Welcome to the Babylon of EV charging - can this be sustainable?

The infrastructure of new mobility concepts must move away from insular thinking towards economically efficient, ecologically sustainable and socially fair standards

Opinion by Prof. Nikolaus Hafermaas, Graft Brandlab

Petrol station 1930s by Anastasia Hafermass
Copyright Anastasia Hafermaas

Author: House of Eden

Impressive, this picture of a gas station from the 1930s, on which a driver is shown, who must decide between 12 different brands of petrol at an seemingly endless row of petrol pumps. Thanks to my son - he gave me this wonderful book “The Definitive History of Driving”, which contains this initially amusing-absurd and then thought-provoking picture. History repeating itself.

As in the 1930s with the commercialisation of the combustion engine, we are now in a phase of awakening with E-mobility. As in the past, car manufacturers and energy providers are now competing to expand the EV charging infrastructure. A constant battle for displacement when new technologies conquer the market. Unfortunately, this is always carried out on the back of the consumer and, even worse, the environment.

Viewed apocalyptically, our transport infrastructure could look like this in a few years' time: Littered with a wide variety of charging stations, whether public or semi-public, as stations or individual pillars, and all of these from different providers. And associated with this, different charging technologies, which in turn require their own charging plugs, and different charging cards from the providers. In addition, petrol stations lying idle. A confusing hodgepodge, which not only overwhelms users, but is also absolutely unsustainable.

Copyright Graft Brandlab

The new ecology needs socially fair and open ecosystems

We are actively designing future mobility concepts, such as air taxis or the expansion of the EV charging infrastructure for various players and pioneers. A special project has just received the International Architecture Award:

The ultra-fast charging station for E.ON. The concept sets new standards: smart and modular, with integrated sustainable measures, such as photovoltaic systems on the rooftop, charging purely green electricity or the ability of the station to adapt to variable usage scenarios. The first prototype has already been launched in Essen, and further stations in Germany will follow.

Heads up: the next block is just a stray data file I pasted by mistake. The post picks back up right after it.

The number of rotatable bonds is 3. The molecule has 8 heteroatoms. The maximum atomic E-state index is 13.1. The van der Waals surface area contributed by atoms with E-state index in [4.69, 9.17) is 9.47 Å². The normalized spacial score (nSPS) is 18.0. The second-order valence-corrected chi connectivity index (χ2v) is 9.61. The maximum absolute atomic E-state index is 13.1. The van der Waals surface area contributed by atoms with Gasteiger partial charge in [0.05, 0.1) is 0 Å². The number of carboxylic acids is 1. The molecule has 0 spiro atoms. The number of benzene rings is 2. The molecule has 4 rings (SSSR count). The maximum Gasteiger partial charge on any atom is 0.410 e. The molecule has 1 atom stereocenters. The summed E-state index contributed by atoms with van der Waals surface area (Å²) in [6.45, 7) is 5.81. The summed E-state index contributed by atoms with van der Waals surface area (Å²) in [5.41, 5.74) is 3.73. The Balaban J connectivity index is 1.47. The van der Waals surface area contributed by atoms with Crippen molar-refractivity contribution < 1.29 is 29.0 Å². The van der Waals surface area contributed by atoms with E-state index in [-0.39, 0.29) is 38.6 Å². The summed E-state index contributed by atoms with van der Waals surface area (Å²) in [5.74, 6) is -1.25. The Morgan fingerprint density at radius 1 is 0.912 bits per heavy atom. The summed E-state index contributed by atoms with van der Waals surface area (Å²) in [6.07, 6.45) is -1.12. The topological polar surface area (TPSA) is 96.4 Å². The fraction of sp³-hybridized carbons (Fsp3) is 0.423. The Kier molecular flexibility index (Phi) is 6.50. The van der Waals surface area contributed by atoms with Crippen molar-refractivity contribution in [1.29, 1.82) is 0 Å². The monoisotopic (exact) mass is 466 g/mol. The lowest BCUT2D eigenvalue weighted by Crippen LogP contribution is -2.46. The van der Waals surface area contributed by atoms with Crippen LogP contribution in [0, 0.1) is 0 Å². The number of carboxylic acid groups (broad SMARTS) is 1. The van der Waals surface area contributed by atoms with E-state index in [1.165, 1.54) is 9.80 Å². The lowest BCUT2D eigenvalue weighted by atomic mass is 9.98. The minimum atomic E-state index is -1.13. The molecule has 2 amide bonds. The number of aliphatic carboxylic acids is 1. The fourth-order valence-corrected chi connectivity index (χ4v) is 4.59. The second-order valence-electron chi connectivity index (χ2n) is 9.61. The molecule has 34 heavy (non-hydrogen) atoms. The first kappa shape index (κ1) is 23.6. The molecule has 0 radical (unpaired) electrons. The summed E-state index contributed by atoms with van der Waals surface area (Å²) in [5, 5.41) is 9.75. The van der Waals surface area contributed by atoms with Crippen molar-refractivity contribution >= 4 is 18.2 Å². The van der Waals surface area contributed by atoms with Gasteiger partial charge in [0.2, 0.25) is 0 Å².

Our goal is to create a better world together with our customers. How we do that: Away from insular thinking and closed ecosystems - towards an economically efficient, ecologically sustainable and socially fair infrastructure for new mobility concepts.

Copyright Michael Romstöck

Charging infrastructure is waiting for a great reset

This also applies to hardware standards, because let's be honest: How many outdated charging cables and cell phones do you have in your closet? It's scary. According to the “Global E-Waste Monitor”, around 2019 million tons of electronic waste were thrown away in 53,6. A number easier to grasp is this striking example from the ZEIT authors . "According to their calculations, we would need 350 ships the size of the cruise liner Queen Mary 2 to weigh out all the discarded monitors, scrapped cell phones and disposed refrigerators." 14 kg of electronic waste in 2017 have been produced by each German citizen alone.

If we want to create sustainable products, this will only be possible if we reduce the quantity. The cosmos of quickly outdated plug-in modules, the construction of devices with a short life cycle to provoke regular new purchases, the duplication of products without novelty value, which ultimately only leads to an unnecessary increase in future waste - all of this is no longer timely. Many speak of the Great Reset, the major rethinking in our society - but this rethinking has not fully taken place yet, when speaking about charging infrastructure.

But there are already bright spots on the horizon. Most recently, the EU Commission has proposed a bill, that will dictate the USB-C port for all smartphones from 2024. And also Tesla reacts. On July 21, 2021 Elon Musk announced the worldwide opening of their fast charging network for other electric vehicles. These are all good news for the necessary change. I am sure we will make it - with more networking, more we together, and more technology, that keeps an eye on people, nature and the environment.

 

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Author: Nikolaus Hafermaas

Prof. Nikolaus Hafermaas is Managing Partner Creation of the innovation agency Graft Brandlab. The former dean of the ArtCenter College of Design in Pasadena / CA focuses on the creative connection between technology and being human. He runs the agency together with Rico Zocher, which was founded by Graft Architects in 2014, with the aim to make brands tangible in a multidimensional way, while acting at the interface of art, design and technology. Projects include the development and implementation of branding strategies in the form of multimedia branding, communication, architecture and mediatecture.

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